A friend posted a status update on Facebook recently that expressed frustration about the way some artists and public art projects are marketed. Her annoyance stemmed from the “hype” over a public art project that made her feel “marketed to”.
I wondered about the specifics of the project that had sparked her ire, so I asked her about it. She never gave me the specifics, but she did share this unsolicited compliment:
“I appreciate the way you personally try to connect with your audience and community, BZTAT — because of your blog and your social media pages I do feel like you “practice what you preach.”
I wasn’t seeking a compliment about my own social media activities. I was simply curious about what had annoyed her so much. I was gratified, however, to hear that my own social media presence was having the intended impact upon those who follow me.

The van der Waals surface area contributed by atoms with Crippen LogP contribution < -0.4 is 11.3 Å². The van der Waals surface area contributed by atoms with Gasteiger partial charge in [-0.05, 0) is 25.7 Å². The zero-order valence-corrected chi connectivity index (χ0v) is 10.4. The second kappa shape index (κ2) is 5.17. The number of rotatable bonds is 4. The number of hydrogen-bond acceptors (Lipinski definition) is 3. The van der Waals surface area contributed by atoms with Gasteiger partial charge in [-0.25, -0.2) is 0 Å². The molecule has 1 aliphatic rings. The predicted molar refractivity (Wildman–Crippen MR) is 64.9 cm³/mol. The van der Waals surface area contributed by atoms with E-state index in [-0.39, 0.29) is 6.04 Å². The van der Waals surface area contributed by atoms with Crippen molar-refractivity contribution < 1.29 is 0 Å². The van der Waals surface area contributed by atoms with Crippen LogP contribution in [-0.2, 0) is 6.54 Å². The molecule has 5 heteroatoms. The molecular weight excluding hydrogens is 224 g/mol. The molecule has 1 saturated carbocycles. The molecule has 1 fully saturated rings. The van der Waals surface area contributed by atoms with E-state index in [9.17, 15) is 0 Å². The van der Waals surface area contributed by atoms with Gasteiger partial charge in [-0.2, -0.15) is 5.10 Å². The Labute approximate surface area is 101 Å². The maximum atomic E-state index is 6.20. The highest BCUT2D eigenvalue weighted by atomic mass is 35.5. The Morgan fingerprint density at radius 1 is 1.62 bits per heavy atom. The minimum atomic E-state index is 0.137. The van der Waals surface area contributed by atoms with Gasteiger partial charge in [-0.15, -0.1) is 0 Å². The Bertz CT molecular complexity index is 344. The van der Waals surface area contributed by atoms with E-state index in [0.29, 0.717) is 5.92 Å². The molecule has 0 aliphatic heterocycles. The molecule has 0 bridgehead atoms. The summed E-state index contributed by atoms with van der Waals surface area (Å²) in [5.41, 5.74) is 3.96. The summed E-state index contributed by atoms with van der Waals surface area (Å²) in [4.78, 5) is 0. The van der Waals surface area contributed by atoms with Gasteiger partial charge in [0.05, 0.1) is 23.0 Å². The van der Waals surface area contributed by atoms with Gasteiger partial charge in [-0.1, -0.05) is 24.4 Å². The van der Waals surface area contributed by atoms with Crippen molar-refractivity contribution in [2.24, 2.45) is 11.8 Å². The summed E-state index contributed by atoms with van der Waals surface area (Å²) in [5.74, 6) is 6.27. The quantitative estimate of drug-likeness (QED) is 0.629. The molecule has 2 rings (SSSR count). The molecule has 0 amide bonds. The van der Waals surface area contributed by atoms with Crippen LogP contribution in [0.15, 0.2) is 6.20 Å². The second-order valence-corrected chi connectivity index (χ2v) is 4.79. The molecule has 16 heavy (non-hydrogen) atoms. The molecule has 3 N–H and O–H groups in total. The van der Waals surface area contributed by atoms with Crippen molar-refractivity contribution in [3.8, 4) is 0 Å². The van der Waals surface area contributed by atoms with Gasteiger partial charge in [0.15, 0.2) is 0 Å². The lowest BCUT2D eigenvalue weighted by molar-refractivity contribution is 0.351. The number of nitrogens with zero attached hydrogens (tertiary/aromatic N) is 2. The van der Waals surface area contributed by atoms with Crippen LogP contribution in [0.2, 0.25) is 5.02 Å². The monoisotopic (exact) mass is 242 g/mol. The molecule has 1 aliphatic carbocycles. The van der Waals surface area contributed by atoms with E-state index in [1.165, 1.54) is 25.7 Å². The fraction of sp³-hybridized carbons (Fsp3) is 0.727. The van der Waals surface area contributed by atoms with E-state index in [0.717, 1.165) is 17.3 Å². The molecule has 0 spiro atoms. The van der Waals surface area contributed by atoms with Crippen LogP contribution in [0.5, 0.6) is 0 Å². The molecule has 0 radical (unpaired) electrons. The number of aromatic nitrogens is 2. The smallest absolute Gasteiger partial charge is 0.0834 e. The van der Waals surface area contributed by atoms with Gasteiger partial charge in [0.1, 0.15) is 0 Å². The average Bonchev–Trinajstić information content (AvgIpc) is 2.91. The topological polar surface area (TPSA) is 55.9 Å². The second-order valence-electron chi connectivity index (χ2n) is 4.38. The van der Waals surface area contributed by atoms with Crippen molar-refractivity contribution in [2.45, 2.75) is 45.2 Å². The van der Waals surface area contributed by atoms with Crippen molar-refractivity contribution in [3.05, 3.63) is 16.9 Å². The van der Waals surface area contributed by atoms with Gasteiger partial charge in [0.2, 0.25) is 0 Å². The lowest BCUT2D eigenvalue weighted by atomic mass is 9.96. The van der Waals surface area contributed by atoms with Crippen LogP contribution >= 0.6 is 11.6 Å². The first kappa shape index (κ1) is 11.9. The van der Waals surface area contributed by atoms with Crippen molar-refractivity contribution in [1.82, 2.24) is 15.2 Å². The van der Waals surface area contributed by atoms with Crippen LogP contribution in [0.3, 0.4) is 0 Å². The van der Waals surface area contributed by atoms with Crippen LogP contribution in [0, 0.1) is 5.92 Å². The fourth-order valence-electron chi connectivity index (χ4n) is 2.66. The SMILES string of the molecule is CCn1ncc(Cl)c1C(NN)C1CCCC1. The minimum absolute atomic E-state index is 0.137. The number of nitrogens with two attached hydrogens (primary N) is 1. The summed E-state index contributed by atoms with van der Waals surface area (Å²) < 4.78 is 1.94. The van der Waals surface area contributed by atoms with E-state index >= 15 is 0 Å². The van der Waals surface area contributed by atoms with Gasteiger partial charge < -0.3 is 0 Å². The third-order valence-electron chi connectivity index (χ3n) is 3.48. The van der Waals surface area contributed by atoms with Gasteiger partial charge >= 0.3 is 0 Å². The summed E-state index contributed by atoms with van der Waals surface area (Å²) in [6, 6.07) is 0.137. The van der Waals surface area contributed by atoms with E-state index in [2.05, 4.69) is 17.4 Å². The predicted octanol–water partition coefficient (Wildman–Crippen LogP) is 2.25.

Authenticity is very important to me in the process of sharing and promoting my art business. The notion of marketing is only palatable to me if it is done within the context of real life experience and true creative inspiration.
I try to engage honestly with those who enjoy my art instead of “marketing to” them. “Personally connecting with my audience and community” makes my work more desirable to people I think, so the hard sell is not necessary.
Authenticity has its consequences though.
I am sure that I have missed out on sales of artwork because I declined to pitch it in more aggressive ways. I also know that being accessible and approachable defies the myth some people have about artists being remote and mysterious, thus leading them to believe I am not a “serious” artist.
The consequences of being inauthentic would be worse, however. I am not good at being fake.
I guess I am lucky that personal and authentic connection with my audience works for me. It’s the only way that I know how to be, and I thrive on the enrichment I receive in the process.
Thanks for following along, and thanks for bringing me that enrichment.